If you ever wondered where D.H. Lawrence penned Lady Chatterley's Lover or where Richard Wagner was inspired to compose Parsifal, the answer is Ravello, a small medieval village perched on a mountain high above the sun-drenched Amalfi coast. And it's every bit as alluring today as it was to the melancholy geniuses who frequented it a century ago.We found Ravello at the tail end of the usual sightseeing stamina race starting in Rome, traversing Naples and concluding at the awesome Pompeii. Determined to give ourselves a few days of calm before returning to the United States, I booked a room at Hotel Toro, which promised -- among other things -- a lovely garden. The hotel also advertised that the Norwegian composer E. Grieg and the German artist M.C. Escher had stayed there. I envisioned myself recuperating from days of frenzied sightseeing, drawing inspiration from the serenity and sunshine ... perhaps even writing a few poetic lines. The name Ravello derives from the word "rebel" and refers to a history of conflict beginning after the area was populated, in the fifth and sixth centuries, by aristocrats fleeing the sack of Rome. They established fortified homes or castles on the mountain precipices above the Republic of Amalfi, which was already a prosperous port. Dissent with the coastal Amalfians provoked those inhabiting these high fortresses to revolt and form their own town. Ravello obviously prospered during the Middle Ages because it sustained enough churches and stores for 30,000 inhabitants. Trade transpired from the rich farming interior to ports as distant as Sicily and the Orient. As a result, some of Ravello's medieval architecture is Moorish in character. Its commercial success was long past, however, when the picturesque town was rediscovered in the 19th century by wealthy English and Americans doing the Grand Tour of Europe. Since then, it's become a popular tourist destination for all nationalities.Although the town is host to at least a dozen hotels of varying grades, we were quite content at the Hotel Toro. Our room, located down a flight of steps with a low sloping ceiling, looked as if it had been transformed from a wine cave. Upon opening the window, we viewed a lemon tree covered with large yellow fruit and draped with a net. The image looked like the sort of picture postcard you buy when you're dreaming of Italy but can't quite manage a trip.While the garden turned out to be as lovely and alluring as promised, we decided to wait until we'd explored the neighborhood. This requires good knees because you're either walking directly up or down. On one jaunt we ran into an Englishman and his wife, both well equipped with walking gear. It turned out that he wrote a book on the footpaths of the Amalfi coast, which we later discovered is valuable information as not all paths lead where you suppose they're going.We started down one steep trail, actually a sort of stone staircase set in the mountainside between terraced plots of carefully tended grape vines, lemon, fig and olive trees, herbs, rose bushes and little vegetable gardens. The walk -- or maybe I should say the hike -- was remarkably beautiful and fragrant. The steps didn't lead all the way down to the coast, however, and we ended up walking on the road for the final leg of our trip down to the water's edge.Enroute, however, we looked up and saw the Villa Cimbrone, a beautiful spot we had previously visited. The Cimbrone consists of a house and extensive garden that were renovated in the late 19th century by an Englishman, Lord Grimthorpe, who "fell desperately in love" with the property, according to the guide book. Touring the garden, one can imagine languorous English travelers idling their time away, like like D.H. Lawrence, who left this verse near a stone bench:"Lost to a world in which I crave no partI sit alone and commune with my heartPleased with my little corner of the earthGlad that I came not sorry to depart."Apparently, Lord Grimthorpe wasn't the only one to find love at the Villa Cimbrone. According to another inscription, it served as a romantic getaway for actress Greta Garbo in the summer of '38.Viewing the Villa Cimbrone from the trail below, you can also see a large contemporary palazzo, perched alongside on the mountainside, which reputedly belongs to the American writer Gore Vidal, now happily retired in Ravello.We continued descending until we reached the base of the mountain at Atrani, a seaside village consisting of whitewashed apartments set into the mountainside. With paint peeling from the stucco, laundry hung out to dry and children playing tag in the courtyards, we decided Atrani resembled the Italy of early Sophia Loren movies. Plus the price of pizzas is well below that of Ravello or Amalfi!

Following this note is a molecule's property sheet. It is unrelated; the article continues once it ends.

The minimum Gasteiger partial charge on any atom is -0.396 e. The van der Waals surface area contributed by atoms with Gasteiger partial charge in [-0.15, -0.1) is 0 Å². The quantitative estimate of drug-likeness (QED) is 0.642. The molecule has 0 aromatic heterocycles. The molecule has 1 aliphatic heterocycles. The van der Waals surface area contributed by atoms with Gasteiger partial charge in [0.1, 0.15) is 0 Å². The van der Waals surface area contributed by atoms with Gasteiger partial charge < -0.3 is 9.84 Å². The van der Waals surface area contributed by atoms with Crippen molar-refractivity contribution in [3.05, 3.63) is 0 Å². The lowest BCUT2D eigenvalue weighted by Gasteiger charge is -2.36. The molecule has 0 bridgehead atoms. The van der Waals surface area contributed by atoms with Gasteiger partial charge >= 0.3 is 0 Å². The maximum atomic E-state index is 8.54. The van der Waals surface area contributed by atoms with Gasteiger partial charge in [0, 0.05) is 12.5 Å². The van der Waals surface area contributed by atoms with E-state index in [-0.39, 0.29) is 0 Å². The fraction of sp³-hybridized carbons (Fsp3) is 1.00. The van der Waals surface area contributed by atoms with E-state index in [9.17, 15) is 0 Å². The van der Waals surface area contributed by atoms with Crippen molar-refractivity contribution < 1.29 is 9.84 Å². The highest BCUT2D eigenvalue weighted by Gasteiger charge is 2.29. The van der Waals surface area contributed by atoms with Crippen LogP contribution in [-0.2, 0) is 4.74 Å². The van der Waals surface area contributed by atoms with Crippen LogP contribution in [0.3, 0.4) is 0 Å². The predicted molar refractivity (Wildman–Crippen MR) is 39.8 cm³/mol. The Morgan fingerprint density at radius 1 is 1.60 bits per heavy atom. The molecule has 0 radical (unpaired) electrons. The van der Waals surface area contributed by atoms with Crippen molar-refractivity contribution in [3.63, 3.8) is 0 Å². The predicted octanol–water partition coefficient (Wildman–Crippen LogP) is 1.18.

This article, by Rosemary Zibart, was published on May 19th, 2002 in the Santa Fe New Mexican